Paradise Lost have spent the past three decades helping to redefine doom metal and become one of the most important forces in all underground music. The band has created some timeless classics (as well as a few that weren’t quite in that league) along the way, and here they are, still standing and making music that’s as vital as ever.
The band has returned with their 14th album “Medusa,” and what we find is a group that has rediscovered its fire and seemingly turned back to the clock to their “Lost Paradise” and “Gothic” days. They returned the death metal elements to their music fully with 2015’s “The Plague Within,” but they’ve toughened up their sound even more, while never losing track of their gothic tendencies. It’s no secret Greg Mackintosh’s work in Vallenfyre helped him add more virulent strains to what he does with this band, but vocalist Nick Holmes bringing back his hellacious growl blackened their sound even more. Let’s not forget he’s also singing with Bloodbath, a gig that surely had a major effect on him. Rounded out by guitarist Aaron Aedy, bassist Stephen Edmondson, and new drummer Waltteri Vayryen (also of Vallenfyre), the band created a tremendous late-career record that’s as strong as anything they’re released in the last decade.
This eight-track, 42-minute mauler opens with “Fearless Sky,” as organs ring, mournful guitars spill, and Holmes’ grisly growls push into the picture. The cut has a funereal pace, with leads heating up, Holmes singing out, “Reach for the symbol of your wound,” and smothering soloing leading to the cut’s devastating finish. “Gods of Ancient” has a muddy start before the band hits a doom groove, and the leads cut into the meat. The growls churn, guitars leave brush burns, and the song comes to a crushing, shimmering end. “From the Gallows” trudges through mud, as the guitars leave a slimy glaze, and the gloom is laid on thick. The soloing from Mackintosh melts flesh, while Holmes growls rumble, and a pummeling lament rules all. “The Longest Winter” starts with birds crying, and then guitars charge in with frosty keys. Holmes unleashes shadowy singing, and the chorus benefits greatly from his expression, while growls follow as the song darkens. The soaring chorus keeps returning for more blood, as the cut keeps your heart pumping.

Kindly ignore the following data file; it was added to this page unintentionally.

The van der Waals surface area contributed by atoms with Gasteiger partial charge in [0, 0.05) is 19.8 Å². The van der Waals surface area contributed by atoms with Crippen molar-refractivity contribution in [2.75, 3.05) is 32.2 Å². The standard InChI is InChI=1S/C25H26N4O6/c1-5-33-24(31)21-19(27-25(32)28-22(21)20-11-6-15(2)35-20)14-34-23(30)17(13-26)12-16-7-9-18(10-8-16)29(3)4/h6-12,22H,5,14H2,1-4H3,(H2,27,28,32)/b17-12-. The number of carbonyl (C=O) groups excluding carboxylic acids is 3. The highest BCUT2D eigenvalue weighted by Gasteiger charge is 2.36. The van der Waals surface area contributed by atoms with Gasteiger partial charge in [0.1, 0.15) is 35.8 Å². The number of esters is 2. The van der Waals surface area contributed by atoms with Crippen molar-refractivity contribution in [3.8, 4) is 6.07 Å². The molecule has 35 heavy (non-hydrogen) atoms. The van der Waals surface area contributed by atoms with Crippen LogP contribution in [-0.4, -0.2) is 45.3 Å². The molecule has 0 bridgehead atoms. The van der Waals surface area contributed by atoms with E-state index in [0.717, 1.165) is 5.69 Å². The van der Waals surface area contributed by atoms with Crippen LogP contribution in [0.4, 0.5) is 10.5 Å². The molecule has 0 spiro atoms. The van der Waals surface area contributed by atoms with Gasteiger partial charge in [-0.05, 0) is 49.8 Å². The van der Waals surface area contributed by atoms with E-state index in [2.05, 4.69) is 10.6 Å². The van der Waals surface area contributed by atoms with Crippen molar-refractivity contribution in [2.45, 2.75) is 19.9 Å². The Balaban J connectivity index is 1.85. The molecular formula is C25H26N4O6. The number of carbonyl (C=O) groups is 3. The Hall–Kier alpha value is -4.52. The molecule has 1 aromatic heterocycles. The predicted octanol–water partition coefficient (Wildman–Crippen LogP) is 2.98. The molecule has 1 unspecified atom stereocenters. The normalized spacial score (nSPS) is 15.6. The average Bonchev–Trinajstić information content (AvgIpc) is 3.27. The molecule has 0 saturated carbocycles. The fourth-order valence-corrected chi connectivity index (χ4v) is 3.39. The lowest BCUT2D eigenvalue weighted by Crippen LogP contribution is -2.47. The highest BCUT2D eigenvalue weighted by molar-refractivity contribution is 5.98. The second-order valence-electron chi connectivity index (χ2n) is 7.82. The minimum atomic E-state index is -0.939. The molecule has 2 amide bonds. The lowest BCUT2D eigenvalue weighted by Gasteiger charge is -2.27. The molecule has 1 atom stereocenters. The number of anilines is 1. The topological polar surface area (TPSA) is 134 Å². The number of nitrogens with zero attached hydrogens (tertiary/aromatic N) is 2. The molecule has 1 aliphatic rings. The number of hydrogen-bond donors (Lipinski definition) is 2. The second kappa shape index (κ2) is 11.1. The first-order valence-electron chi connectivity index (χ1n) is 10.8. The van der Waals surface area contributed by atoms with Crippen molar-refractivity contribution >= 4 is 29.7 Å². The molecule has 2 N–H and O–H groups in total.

The title track has buzzing keys and Holmes delivering soulful clean singing. Again, the band delves into goth-style melodies, which they do so well, and the tempo starts and stops, pulling you along for the ride. “This life, the last,” Holmes calls, while the emotional bloodletting gets thicker, and feedback blows away. “No Passage for the Dead” has grinding growls, sludgy riffs, and growls mixing with singing over the chorus. The track is both destructive and spacious, as the guitars lead your mind into space. “Blood and Chaos” has a folk-flavored approach, though electrified as all hell. Holmes digs deeper into his singing voice, feeling like his mouth is dropping words dripped in black blood, and the track lands some heavy bruising before it finally brings mercy. “Until the Grave” starts solemnly before ugliness rears its head, and the growls chew away at flesh. “The light follows day, say your prayers,” Holmes urges, while star-dusted keys deliver shadowy mystery, and the track has a decimating finish dressed in death.
Still standing 30 years later, Paradise Lost have no interest in resting on their reputation and cashing in simply because of who they are. “Medusa” shows a hungry, channeled, ferocious band that still has the goods to deliver doom mastery. This band helped create the crooked path of doom, and they’re not done carving that devastating roadway.
For more on the band, go here: http://paradiselost.co.uk/
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